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Everything posted by lewin

  1. Windows 7,8,10 has a built in snipping tool. I have it pinned to my taskbar and it works well enough for almost everything. ETA: It's literally called "snipping tool".
  2. In addition to what rising_star said, if by "research" you mean research using human subjects, at many places that type of work requires both ethics approval by an institutional review board and a confirmed supervising faculty member. So it actually can't be conducted independently by a student and, if you can't find a supervisor, another topic might be more feasible.
  3. Saying there are no safety schools is accurate in the sense that acceptance rates are low regardless of program ranking. But I'd be concerned if anybody came to the conclusion that all programs are equally difficult to get into, or that it's not important to attend a top 10 program or the best program you can. I can't speak for clinical paths, but for academia it's important to get into the highest prestige program that you can because academia is "downwardly mobile" and "a caste system" and "steeply hierarchical" where much of the faculty hiring comes from a small core of top programs. Put another way, on average, you're much more likely to move down than up in the BA-MA-PhD-Postdoc-Job progression--the study I linked found that only 9-14% of students will get job placements higher-ranked than their PhD institution, and that about 25% of institutions produce ~80% of the tenured faculty.
  4. ...and be forthright about what happened instead of dissembling because I'm sure the admissions officer has heard everything and can sniff that out.
  5. Whether she does or not, universities usually have rules prohibiting faculty-student relationships. Instead of telling her, my suggestion is to seek out your university's counselling services and tell them exactly what you wrote here -- they could have someone you can talk to about your feelings so that they can be worked through in a healthier way.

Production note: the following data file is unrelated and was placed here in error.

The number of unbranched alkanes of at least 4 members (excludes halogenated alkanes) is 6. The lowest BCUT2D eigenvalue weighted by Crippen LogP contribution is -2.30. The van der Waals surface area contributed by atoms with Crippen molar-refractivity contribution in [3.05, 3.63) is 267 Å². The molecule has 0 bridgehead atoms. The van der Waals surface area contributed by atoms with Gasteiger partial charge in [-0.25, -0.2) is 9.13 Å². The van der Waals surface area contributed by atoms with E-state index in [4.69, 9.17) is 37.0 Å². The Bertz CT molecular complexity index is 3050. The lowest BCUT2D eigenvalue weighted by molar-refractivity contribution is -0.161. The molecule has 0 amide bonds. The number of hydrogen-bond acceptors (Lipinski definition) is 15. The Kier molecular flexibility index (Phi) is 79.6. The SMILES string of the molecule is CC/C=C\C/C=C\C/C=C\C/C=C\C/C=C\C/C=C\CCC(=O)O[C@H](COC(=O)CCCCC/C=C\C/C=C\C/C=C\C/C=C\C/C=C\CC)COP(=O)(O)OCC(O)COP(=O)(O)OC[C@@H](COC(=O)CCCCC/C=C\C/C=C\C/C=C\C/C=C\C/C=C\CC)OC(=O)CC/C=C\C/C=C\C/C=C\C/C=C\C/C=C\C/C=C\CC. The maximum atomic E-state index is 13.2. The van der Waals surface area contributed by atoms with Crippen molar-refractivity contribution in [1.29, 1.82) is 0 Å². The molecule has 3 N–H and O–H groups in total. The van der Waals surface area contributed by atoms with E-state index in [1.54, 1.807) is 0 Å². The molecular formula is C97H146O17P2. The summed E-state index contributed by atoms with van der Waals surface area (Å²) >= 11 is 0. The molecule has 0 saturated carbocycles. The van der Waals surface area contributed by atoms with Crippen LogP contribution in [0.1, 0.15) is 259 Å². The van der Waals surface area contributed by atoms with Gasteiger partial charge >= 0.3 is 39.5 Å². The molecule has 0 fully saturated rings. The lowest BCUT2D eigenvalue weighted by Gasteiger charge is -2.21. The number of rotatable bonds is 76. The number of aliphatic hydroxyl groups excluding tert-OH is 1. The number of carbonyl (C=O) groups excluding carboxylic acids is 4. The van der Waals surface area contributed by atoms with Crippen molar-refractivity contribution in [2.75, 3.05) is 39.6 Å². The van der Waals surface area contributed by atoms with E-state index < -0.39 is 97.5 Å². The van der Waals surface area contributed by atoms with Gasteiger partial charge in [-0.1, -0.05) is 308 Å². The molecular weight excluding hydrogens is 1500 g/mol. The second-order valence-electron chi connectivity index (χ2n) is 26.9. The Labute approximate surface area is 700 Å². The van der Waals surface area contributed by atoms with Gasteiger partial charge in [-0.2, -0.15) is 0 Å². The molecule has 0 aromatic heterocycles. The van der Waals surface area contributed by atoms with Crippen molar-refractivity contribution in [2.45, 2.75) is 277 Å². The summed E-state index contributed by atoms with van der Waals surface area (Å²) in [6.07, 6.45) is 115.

6. I'm not familiar with that program specifically, but in terms of their psych department generally it's a mid-level research university with a decent reputation. Like, not University of Toronto, UBC, or McGill, but in the solid second quartile. At the undergrad level there's some joking that it's for people who don't want to leave Toronto but couldn't get into UofT hsnl already mentioned that in Canada accreditation is done by CPA. List of programs here.
  7. I know you're joking and that should be common sense, but their tips are based on faculty reports so obviously someone didn't get it. "Don't get drunk on interview weekend" would be another tip that, you'd think, wouldn't need to be said but it happens.
  8. What do you mean by hook? Write well and grab the reader's attention but don't get bogged down with personal narrative. Everybody is supposedly enthusiastic and passionate about research so repeated references to unsubstantiated or generic traits can come off as vapid or meaningless. Be concrete and focus on specific accomplishments. If you haven't read it, look for Appleby & Appleby's article on Kisses of Death in the Grad Application process. When discussing fit, don't just refer to the prestige of the program in a vague way--draw specific connections between its faculty and your interests.
  9. Most stats programs run optimally on PCs and when you're giving talks, you can more reliably count on them having Powerpoint. Colleagues will want you to work on Word file manuscripts. So the answer is PC will be easier on you in terms of work, but some people like their Macs. The macs-per-capita is higher in academia than other places.
  10. I guess it depends on whether you're modifying 'neuroscience' with cognitive or behavioral. In any case I'm hoping it's clear from my tone that the OP shouldn't use me to make decisions
  11. Biopsychology is a university that has biology and psychology departments who want to get in on this whole neuroscience thing, but not enough to create a separate joint department where they might lose faculty/enrollment from their original departments. They are living together common law. Neurobiology is a neuroscience department that wants to remind people that they existed before the the word neuroscience was cool. ...I make jokes because I don't have a serious or informed answer for the OP.